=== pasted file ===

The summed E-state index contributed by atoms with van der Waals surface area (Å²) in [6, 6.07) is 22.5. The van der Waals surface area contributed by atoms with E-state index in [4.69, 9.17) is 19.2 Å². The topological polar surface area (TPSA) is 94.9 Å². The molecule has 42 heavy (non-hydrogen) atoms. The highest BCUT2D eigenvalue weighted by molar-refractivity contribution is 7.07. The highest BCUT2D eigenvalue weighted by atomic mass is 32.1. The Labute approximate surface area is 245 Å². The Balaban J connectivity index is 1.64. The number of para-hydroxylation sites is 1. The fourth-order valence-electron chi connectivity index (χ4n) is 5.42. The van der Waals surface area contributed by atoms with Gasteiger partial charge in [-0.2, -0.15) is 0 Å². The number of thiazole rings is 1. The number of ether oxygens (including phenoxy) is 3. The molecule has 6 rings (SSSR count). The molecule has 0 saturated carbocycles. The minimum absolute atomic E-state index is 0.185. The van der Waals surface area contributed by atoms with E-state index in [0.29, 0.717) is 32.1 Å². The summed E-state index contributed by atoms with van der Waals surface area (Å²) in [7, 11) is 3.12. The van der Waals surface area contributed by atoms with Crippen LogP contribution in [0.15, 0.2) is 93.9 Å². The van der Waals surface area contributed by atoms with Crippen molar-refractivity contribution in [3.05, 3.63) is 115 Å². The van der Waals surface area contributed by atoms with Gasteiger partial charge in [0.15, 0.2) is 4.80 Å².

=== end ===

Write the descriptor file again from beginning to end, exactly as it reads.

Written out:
The summed E-state index contributed by atoms with van der Waals surface area (Å²) in [6, 6.07) is 22.5. The van der Waals surface area contributed by atoms with E-state index in [4.69, 9.17) is 19.2 Å². The topological polar surface area (TPSA) is 94.9 Å². The molecule has 42 heavy (non-hydrogen) atoms. The highest BCUT2D eigenvalue weighted by molar-refractivity contribution is 7.07. The highest BCUT2D eigenvalue weighted by atomic mass is 32.1. The Labute approximate surface area is 245 Å². The Balaban J connectivity index is 1.64. The number of para-hydroxylation sites is 1. The fourth-order valence-electron chi connectivity index (χ4n) is 5.42. The van der Waals surface area contributed by atoms with Gasteiger partial charge in [-0.2, -0.15) is 0 Å². The number of thiazole rings is 1. The number of ether oxygens (including phenoxy) is 3. The molecule has 6 rings (SSSR count). The molecule has 0 saturated carbocycles. The minimum absolute atomic E-state index is 0.185. The van der Waals surface area contributed by atoms with E-state index in [0.29, 0.717) is 32.1 Å². The summed E-state index contributed by atoms with van der Waals surface area (Å²) in [7, 11) is 3.12. The van der Waals surface area contributed by atoms with Crippen LogP contribution in [0.15, 0.2) is 93.9 Å². The van der Waals surface area contributed by atoms with Crippen molar-refractivity contribution in [3.05, 3.63) is 115 Å². The van der Waals surface area contributed by atoms with Gasteiger partial charge in [0.15, 0.2) is 4.80 Å².